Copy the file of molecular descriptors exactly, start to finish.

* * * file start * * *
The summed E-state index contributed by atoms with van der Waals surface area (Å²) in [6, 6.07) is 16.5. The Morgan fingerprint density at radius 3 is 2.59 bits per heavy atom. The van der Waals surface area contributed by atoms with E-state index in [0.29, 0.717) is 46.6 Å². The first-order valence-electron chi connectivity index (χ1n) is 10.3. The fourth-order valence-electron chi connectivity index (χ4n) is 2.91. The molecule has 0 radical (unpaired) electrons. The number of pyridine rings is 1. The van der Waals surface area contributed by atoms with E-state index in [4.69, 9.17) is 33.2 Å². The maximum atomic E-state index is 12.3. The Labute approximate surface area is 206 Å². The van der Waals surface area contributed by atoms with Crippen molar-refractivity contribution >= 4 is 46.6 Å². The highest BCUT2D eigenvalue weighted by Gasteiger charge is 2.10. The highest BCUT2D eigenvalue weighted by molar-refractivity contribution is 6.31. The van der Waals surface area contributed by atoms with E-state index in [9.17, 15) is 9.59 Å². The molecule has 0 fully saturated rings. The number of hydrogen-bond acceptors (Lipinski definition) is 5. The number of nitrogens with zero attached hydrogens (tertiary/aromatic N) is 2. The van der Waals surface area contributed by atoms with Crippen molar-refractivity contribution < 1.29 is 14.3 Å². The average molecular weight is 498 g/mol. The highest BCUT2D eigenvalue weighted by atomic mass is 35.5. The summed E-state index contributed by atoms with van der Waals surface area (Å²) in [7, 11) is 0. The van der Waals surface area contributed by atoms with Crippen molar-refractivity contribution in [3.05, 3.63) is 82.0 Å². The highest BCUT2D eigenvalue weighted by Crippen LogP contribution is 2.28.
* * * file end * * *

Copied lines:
The summed E-state index contributed by atoms with van der Waals surface area (Å²) in [6, 6.07) is 16.5. The Morgan fingerprint density at radius 3 is 2.59 bits per heavy atom. The van der Waals surface area contributed by atoms with E-state index in [0.29, 0.717) is 46.6 Å². The first-order valence-electron chi connectivity index (χ1n) is 10.3. The fourth-order valence-electron chi connectivity index (χ4n) is 2.91. The molecule has 0 radical (unpaired) electrons. The number of pyridine rings is 1. The van der Waals surface area contributed by atoms with E-state index in [4.69, 9.17) is 33.2 Å². The maximum atomic E-state index is 12.3. The Labute approximate surface area is 206 Å². The van der Waals surface area contributed by atoms with Crippen molar-refractivity contribution >= 4 is 46.6 Å². The highest BCUT2D eigenvalue weighted by Gasteiger charge is 2.10. The highest BCUT2D eigenvalue weighted by molar-refractivity contribution is 6.31. The van der Waals surface area contributed by atoms with E-state index in [9.17, 15) is 9.59 Å². The molecule has 0 fully saturated rings. The number of hydrogen-bond acceptors (Lipinski definition) is 5. The number of nitrogens with zero attached hydrogens (tertiary/aromatic N) is 2. The van der Waals surface area contributed by atoms with Crippen molar-refractivity contribution < 1.29 is 14.3 Å². The average molecular weight is 498 g/mol. The highest BCUT2D eigenvalue weighted by atomic mass is 35.5. The summed E-state index contributed by atoms with van der Waals surface area (Å²) in [7, 11) is 0. The van der Waals surface area contributed by atoms with Crippen molar-refractivity contribution in [3.05, 3.63) is 82.0 Å². The highest BCUT2D eigenvalue weighted by Crippen LogP contribution is 2.28.